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CrescentMoon wrote:I really don't like this idea of faction before blood. In my opinion, it's something that a tyrannical government would want its citizens to believe in, to give up their family and become loyal to them. Family ties usually are supposed to be very strong, and I don't know many people who wouldn't do anything for their family. That is a threat to the government so I feel like the message of faction before blood is a way to brainwash people into believing that their loyalty needs to be to the factions and society at all times, that way they are easier to manipulate and control.
I completely agree with the statement. In our world we say "blood is thicker than water" and it makes a lot more sense.
Is the reality of the world different from how we perceive and experience it in our minds? Does physical reality exist apart from the human mind?
musiclover182013 wrote:I believe that "Fanction Before Blood" can be taken either way. In today's society, I find this to be passion before family. Now, in some people, they do in fact believe that what they are passionate about takes priority over family. In my case, I find family to be of more importance although my passion does come a close second. In Divergent, the statement "Fanction Before Blood" makes more sense seeing as if you choose to switch factions, you choose to leave your family. If you are willing to make that choice, you should be able to deal with the consequences (I say that, but I probably wouldn't be able to solely dedicate myself to either choice myself). Luckily, we don't have to make such a hard decision because I, like many in the book, would struggle a bit.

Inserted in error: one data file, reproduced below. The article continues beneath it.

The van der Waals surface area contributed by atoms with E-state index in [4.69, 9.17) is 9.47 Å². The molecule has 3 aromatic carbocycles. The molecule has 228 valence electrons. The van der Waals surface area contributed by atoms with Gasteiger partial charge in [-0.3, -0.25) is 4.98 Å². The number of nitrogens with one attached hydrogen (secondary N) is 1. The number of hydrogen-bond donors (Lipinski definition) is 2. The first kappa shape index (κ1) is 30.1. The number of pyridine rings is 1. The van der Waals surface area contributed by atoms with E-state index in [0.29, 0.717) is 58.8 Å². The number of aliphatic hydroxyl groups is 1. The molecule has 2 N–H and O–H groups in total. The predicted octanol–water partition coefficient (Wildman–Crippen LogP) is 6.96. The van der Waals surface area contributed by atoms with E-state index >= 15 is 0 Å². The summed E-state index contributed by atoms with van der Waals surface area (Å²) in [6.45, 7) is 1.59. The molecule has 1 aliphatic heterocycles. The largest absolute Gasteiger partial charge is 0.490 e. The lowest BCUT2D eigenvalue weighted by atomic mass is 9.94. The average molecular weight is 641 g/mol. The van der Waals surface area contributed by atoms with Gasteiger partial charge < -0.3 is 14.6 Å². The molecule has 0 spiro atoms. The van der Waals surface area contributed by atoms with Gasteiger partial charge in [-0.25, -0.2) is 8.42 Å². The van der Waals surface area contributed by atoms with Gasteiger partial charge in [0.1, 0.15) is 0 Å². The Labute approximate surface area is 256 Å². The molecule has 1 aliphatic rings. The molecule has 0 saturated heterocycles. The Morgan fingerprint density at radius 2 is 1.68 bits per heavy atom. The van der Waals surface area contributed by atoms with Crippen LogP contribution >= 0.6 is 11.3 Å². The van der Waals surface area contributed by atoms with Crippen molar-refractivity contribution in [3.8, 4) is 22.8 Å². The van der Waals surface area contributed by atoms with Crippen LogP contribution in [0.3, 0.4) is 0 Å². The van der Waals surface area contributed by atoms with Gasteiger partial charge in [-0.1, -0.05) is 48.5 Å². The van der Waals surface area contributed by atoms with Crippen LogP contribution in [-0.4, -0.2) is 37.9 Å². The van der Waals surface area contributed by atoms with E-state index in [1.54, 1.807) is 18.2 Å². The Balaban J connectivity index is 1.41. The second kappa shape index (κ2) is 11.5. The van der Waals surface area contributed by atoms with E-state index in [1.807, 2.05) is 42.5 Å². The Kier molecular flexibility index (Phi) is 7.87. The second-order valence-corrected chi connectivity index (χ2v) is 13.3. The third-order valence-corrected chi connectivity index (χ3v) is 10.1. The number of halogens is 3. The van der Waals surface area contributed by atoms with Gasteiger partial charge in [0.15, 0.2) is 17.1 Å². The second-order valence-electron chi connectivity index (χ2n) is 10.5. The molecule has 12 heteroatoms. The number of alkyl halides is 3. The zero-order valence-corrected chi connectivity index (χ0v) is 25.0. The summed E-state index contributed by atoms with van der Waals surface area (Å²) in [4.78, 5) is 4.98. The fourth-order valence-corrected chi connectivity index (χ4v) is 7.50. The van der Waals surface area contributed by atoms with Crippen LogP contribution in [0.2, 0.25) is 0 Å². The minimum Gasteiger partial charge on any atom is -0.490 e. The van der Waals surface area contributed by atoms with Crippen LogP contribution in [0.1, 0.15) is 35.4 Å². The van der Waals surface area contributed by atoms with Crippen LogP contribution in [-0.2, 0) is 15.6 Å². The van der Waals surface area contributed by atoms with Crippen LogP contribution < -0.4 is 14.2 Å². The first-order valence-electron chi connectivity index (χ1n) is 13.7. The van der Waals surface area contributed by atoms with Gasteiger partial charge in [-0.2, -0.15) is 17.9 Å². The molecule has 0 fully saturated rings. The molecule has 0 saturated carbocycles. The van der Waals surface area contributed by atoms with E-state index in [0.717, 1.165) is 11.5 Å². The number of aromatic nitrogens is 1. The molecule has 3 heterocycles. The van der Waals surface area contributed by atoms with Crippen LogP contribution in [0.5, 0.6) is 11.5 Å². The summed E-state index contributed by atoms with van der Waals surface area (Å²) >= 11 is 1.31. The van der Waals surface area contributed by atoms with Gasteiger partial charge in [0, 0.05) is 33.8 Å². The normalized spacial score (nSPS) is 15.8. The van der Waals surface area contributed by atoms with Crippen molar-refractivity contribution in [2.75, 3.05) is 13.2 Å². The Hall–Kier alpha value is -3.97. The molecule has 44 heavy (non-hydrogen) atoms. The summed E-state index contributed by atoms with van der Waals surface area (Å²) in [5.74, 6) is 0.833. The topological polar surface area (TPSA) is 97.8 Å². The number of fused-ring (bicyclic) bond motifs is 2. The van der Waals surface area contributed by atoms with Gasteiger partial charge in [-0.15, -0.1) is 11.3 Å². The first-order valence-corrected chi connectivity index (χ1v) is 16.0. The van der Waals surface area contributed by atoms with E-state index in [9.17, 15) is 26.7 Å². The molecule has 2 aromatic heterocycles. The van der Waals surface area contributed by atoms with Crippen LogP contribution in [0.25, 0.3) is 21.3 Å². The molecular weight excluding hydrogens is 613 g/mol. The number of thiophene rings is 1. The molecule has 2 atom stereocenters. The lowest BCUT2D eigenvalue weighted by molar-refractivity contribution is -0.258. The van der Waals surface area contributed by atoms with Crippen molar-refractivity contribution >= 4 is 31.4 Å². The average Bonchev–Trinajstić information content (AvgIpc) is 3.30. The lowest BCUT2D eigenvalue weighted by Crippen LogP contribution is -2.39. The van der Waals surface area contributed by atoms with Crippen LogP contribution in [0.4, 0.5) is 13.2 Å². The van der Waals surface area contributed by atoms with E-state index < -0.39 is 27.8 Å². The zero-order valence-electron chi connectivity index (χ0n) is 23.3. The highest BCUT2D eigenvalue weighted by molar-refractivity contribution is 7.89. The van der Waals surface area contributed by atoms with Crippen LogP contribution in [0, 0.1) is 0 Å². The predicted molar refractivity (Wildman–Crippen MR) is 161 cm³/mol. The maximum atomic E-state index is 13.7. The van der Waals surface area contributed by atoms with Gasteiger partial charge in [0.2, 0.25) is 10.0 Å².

I agree completely your passion is something that can wait for a little bit, your family however can not. I am not trying to say your dreams and passions aren't important because they are. But I'm not talking about staying home instead of following your passion to keep your parents company. I am talking about leaving a meeting that could decide your career because a member of your family is hurt or dying. This isn't an easy choice for any of us but for me family is and will forever be more important than my passion in this case anyways.
Stop waiting for Prince Charming. Get out and find him. The poor idiot may be stuck in a tree or something.
Historically it was acceptable for people to send their children, siblings and parents off to fight wars for King / Queen and country with pride. If the loved one died in service it was considered an honor to have served (this is still a little present in today's society, albeit with service men / women being thankfully treated with far more care than the poor souls who fought 100 years ago) and an honor for the family member to have died so heroically. If family members refused to fight they were often disowned as cowards and deserters. If they chose to fight for a different cause families could be torn apart by the 'betrayal'. I suppose this is the closest similarity I can find.
For me family would come before any political loyalty. But if I were brought up in a world such as the one Veronica Roth depicts, things may be different.